Farm Ireland

Sunday 19 November 2017

Farmers could spend €2bn on dairy growth

Dairy farmers are on track to spend up to €1bn in their milking facilities and €2bn in total on expanding their farms in the coming years.

The Food Harvest 2020 report set out a target of 50pc increase in milk output by 2020 but, based on current herd growth, they are well on their way to exceeding that figure.

Dr Padraig French, head of livestock systems at Teagasc Moorepark estimates that dairy cow numbers will increase by up to 500,000hd by 2020, compared to 2009.

Based on a cost of expansion of €2,000-4,000/cow, this will amount to a staggering on-farm investment of €1-2bn.

Taking a figure of €700-2,000/cow for milking facilities only, this amounts to between €350m and €1bn being spent on milking equipment alone.

These forecasts are backed up by figures from milking equipment sales companies. Both Fullwood Packo and DeLaval say sales increased by 30pc last year compared to 2010, albeit from a lower base than normal due to low milk prices in 2009.

This increasing trend is continuing in 2012, with Fullwood Packo boss Willie Walsh estimating that farmers are spending on average €70,000-80,000 on new and upgraded milking machines and €24,000-25,000 on bulk tanks.

Given the level of investment required and the fact that the new parlour will be in place for up to 40 years, choosing a new milking parlour system is a big decision.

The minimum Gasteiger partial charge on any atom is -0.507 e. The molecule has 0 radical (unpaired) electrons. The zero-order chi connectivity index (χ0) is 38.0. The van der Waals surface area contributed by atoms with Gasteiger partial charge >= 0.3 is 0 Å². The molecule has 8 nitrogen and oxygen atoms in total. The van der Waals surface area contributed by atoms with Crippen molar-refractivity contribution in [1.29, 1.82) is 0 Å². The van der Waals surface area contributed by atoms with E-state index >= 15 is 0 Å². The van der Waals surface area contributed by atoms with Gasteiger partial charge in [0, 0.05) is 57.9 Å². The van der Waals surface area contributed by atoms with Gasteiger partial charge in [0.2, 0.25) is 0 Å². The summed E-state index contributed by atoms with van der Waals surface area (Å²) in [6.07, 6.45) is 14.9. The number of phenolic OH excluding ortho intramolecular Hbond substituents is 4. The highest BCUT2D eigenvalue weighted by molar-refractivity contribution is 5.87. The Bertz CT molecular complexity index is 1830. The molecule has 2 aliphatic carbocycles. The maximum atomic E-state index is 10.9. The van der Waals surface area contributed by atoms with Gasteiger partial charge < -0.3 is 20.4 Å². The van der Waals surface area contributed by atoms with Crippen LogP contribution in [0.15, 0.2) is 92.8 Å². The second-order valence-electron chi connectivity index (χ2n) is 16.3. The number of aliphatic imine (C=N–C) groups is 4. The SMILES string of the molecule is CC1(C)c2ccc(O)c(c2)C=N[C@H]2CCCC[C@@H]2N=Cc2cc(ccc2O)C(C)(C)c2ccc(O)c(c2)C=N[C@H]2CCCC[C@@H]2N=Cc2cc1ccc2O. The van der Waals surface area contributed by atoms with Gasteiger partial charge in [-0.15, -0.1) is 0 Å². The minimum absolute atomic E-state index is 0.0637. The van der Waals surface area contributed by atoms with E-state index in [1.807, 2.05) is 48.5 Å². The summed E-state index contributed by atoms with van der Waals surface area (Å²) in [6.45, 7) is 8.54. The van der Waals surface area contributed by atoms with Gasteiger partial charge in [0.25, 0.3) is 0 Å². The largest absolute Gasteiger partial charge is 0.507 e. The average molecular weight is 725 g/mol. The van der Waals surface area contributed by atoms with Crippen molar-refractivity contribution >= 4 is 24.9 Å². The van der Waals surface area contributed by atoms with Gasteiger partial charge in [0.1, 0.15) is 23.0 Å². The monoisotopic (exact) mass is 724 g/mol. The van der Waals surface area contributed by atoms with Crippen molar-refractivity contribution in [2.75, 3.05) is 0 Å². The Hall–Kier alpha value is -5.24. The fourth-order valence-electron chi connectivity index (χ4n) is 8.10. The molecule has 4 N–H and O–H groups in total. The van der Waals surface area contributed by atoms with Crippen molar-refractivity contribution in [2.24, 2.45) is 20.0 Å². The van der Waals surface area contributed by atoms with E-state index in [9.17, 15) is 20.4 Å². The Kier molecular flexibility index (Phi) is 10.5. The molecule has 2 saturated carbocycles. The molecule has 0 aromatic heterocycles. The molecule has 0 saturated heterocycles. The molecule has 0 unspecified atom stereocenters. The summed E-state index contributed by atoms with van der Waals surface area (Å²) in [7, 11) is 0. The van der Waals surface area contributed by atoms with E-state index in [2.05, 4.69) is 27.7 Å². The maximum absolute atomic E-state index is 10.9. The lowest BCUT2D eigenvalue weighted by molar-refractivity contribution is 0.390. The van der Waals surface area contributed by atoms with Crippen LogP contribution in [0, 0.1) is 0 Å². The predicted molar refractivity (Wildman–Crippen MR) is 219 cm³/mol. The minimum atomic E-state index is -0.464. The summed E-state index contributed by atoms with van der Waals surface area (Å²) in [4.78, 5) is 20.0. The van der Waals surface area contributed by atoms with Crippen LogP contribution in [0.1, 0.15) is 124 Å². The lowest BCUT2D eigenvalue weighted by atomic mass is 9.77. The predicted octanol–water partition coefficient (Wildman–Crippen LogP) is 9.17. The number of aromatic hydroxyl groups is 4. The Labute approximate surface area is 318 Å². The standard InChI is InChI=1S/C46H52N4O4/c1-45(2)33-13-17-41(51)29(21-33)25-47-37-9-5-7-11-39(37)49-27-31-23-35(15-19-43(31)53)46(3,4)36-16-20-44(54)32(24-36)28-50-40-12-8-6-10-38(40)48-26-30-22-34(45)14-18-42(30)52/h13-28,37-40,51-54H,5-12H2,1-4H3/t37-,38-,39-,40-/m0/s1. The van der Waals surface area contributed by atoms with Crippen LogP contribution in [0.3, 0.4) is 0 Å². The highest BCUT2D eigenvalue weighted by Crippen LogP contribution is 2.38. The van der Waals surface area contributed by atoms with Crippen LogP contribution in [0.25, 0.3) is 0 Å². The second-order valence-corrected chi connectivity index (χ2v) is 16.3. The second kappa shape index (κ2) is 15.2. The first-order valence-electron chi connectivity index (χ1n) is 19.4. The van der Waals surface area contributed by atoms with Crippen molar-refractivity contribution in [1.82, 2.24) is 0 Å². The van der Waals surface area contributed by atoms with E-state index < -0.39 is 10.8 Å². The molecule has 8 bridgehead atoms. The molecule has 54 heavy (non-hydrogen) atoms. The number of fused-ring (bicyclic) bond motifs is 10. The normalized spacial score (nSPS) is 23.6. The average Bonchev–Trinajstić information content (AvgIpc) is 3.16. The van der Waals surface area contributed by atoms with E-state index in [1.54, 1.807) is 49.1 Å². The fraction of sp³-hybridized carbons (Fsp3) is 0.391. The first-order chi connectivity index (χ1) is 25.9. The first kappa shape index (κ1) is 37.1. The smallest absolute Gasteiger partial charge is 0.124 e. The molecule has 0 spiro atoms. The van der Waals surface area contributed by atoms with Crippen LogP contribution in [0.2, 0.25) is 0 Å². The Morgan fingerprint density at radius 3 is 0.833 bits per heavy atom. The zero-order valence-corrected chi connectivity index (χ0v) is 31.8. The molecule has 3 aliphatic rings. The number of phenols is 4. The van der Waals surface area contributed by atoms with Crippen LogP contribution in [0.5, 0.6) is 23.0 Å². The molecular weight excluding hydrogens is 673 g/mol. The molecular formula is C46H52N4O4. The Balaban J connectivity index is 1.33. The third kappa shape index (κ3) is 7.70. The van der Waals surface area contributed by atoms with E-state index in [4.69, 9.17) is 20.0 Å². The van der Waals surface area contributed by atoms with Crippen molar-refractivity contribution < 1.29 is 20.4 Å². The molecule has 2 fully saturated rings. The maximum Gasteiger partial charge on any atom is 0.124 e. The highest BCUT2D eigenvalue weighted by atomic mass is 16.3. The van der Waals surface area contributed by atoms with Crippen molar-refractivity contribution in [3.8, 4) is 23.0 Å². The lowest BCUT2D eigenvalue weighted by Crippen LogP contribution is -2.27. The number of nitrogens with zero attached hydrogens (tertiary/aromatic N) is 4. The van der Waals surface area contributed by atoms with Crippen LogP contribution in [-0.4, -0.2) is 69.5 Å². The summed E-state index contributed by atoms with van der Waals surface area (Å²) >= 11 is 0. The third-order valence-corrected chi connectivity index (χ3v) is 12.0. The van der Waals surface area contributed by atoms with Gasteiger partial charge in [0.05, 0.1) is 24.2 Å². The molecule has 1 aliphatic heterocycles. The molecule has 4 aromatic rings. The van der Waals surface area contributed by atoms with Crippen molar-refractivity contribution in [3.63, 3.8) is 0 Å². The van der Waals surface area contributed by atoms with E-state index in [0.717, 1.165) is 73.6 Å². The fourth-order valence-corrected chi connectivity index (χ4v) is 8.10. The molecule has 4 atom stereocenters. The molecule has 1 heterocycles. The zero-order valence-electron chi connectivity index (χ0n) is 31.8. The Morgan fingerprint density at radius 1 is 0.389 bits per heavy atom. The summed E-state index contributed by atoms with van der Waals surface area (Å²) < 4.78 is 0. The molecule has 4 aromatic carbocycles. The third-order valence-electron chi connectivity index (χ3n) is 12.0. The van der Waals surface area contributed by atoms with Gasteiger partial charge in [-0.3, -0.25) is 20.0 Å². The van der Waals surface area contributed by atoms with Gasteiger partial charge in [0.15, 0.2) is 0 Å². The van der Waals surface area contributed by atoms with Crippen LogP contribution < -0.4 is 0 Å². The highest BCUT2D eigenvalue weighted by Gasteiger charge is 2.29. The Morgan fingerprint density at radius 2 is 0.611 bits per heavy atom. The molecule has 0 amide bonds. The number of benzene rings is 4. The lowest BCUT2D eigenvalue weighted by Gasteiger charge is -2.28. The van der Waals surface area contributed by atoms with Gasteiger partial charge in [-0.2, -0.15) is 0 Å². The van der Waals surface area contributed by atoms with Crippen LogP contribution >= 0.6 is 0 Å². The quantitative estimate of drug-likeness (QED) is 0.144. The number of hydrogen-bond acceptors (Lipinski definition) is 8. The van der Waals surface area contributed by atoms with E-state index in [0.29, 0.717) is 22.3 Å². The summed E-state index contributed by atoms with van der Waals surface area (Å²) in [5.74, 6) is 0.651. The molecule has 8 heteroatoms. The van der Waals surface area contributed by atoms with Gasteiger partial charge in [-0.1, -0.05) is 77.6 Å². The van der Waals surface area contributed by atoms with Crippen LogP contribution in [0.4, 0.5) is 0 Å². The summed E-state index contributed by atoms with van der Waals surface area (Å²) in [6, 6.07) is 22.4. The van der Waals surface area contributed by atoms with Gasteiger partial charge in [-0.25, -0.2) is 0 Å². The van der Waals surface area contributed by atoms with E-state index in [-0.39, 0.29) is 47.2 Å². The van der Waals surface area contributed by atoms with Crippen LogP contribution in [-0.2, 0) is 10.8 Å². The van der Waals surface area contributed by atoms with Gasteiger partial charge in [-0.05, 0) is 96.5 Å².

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With this in mind, Teagasc dairy and buildings experts Tom Ryan and John Donworth have compiled a useful guide for farmers thinking of changing their milking parlour, which is included in the Teagasc Dairy Manual.

The following advice is based on their guidelines.

They advise farmers to plan to be able to milk an expanded herd in no more than 90 minutes. Increasing the number of units will reduce overall milking time while, increasing individual row time. Individual row time is influenced by pre-milking routine and stage of lactation, which in turn influences cow over-milking.

An operator can handle 14 units where cows are prepared and up to 22 where no preparation occurs.

Aim for one unit per 7-9 cows. For example, a 120-cow herd would need 16 units.

Larger herds of more than 150 cows should consider a rotary parlour or long herringbone, which requires two milking operators.

The particular requirements of the individual farm and the cost of labour must dictate the level of automation in the new parlour.

If a high level of automation is installed, it is vital that it is reliable and dependable and can be operated by a person of reasonable skill.

Generally, it is better to focus on having adequate milking units at the expense of high levels of automation.

It is extremely important that the operator does not have to leave the pit during milking.

Indo Farming